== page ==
We bought our 1996 Camry in 2000. A year later the axles started to fail so we replaced them in 2001. Then those failed and were replaced in 2006. Those then failed and were replaced in 2012. Now those have failed and I'll be having them replaced tomorrow.

Is that normal for a 96 Camry? That seems insane that axles only last 5 to 6 years. I live in Phoenix so it's hot and dry and usually the CV boots fail, lose all the grease then the axle fails.

This time I'm buying limited lifetime warranty parts so I shouldn't have to pay for the parts anymore. I wish that warranty included the labor though. :-/

At least this time I'm buying the parts myself for $65 and $70 each. The repair in 2012 the mechanic bought them and charged me $170 each.

  • Surely it's the servicing at fault here. The CV boots show signs of wear : crazing etc before they disintegrate and dump all the grease. So it's at that point the boots should be replaced and there are long cones made that allow new CV boots to be slid on without dismantling the whole shaft.
    – Solar Mike
    Nov 10 '17 at 21:23
  • Good point. I'm not that big on regular servicing outside of doing the oil changes. In my defense, every time a mechanic has told me the boots were failing they told me it made more sense to replace the axle than to try to fix the boot. Maybe I believed them and should not have. Nov 10 '17 at 21:25
  • That raises the other question though. Should the boots fail every 5 to 6 years? Is that normal? My brother got 10 years out of his axles when he replaced them. Then again, he doesn't live in Phoenix anymore. Nov 10 '17 at 21:27
  • Well, I have just had a boot replaced and the garage did it without asking : but I like them and respect their work and attitude.
    – Solar Mike
    Nov 10 '17 at 21:27
  • Phoenix - it's basically hot there isn't it? So, if the roads are hot plus the engine heat probably raises the ambient temperature that the boots are working in which might reduce their life - I'm in Switzerland and we get a wide temperature variation between summer and winter...
    – Solar Mike
    Nov 10 '17 at 21:30

IMO they should last a little longer than that. That is not normal. Could be becuase of mediocre manufactured parts. Besides that.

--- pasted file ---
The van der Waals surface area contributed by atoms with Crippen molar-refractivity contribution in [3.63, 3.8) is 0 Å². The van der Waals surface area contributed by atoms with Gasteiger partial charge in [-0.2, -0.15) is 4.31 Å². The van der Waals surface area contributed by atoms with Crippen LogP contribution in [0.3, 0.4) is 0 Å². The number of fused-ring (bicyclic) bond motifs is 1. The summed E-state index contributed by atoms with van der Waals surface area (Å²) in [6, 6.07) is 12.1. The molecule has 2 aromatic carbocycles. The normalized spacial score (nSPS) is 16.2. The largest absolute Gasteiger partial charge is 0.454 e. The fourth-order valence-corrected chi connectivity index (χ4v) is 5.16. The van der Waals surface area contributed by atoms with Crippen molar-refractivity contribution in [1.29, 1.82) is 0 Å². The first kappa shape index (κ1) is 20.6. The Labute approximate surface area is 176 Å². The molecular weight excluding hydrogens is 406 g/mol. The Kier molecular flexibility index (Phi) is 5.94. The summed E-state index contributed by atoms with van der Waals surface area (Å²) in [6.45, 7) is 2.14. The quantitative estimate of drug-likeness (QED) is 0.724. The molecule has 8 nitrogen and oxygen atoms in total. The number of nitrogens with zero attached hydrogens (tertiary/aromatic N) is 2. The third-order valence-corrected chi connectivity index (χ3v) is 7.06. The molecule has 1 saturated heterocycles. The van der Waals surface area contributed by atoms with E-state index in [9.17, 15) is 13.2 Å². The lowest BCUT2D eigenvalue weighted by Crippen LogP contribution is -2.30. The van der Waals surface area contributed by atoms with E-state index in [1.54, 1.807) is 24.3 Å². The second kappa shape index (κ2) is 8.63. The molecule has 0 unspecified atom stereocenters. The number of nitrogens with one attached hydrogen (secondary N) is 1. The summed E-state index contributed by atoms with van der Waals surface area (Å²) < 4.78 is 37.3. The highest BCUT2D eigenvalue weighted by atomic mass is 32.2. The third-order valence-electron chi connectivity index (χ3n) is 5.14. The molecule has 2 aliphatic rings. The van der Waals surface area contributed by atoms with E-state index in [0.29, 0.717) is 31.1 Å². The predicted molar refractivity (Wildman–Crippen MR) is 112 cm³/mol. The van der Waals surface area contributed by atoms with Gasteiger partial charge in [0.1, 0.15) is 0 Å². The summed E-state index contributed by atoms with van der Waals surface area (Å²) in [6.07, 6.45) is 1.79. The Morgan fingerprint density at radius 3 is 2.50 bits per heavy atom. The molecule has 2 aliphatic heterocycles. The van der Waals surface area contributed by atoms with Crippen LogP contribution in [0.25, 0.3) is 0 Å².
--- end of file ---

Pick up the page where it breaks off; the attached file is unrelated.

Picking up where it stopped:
There is a way to prevent this.

You can actually re boot your axles BEFORE they run out of grease and fail, you just have to catch it in time. Rebooting is MUCH cheaper than buying new axles.

Here is a video on Mercedes axles, but it applies to yours as well. You don't need that fancy tool either, there is the manual way of getting them on with a cone


You'll need flex boots


CV boot pliers


  • tools needed to get to the axles.

If you don't want to do it yourself, you can just have your mechanic reboot the axles for you, you'll come out saving more this way as well. Axles boots cost a little less than new axles.

  • So the saving would be in the labor. I know these axles are beyond saving but for future reference I'll ask my mechanic about it tomorrow. I suppose mechanics might recommend the axle because they can overcharge me $170 for a $70 part and if the boot costs $25 they won't make as much profit on the part. Nov 10 '17 at 21:53
  • Labor would actually be about the same with a just a few mins added on, no more than 10min. Mechanics shouldn't be double charging parts, or n your case, more than double. 25% is ok, 50% ok, list price is ok as well, but double is absurd. You are right, they want to go for the axle so they can make more money of the part.
    – Lump Coon
    Nov 10 '17 at 22:13
  • By the way, that was the last time that mechanic ever did work on any of my vehicles and I didn't even know he was gouging us for the parts price. When doing $1188 worth of work on the car they broke the latch on the little change drawer. When I told them about it then wanted to charge me $20 to get the replacement because I couldn't prove that it wasn't broken when I brought it in. Nov 10 '17 at 22:28
  • Sadly some shops are just foul. But be on the look out, bottom $ shops will give you bottom $ results. Shop around and get multiples quotes from reputable shops, try to go to a shop that specializes in your vehicle as well.
    – Lump Coon
    Nov 10 '17 at 22:39
  • Alas, this was a very reputable, major shop. The biggest auto shop I've ever used other than a dealership. Nov 10 '17 at 22:52

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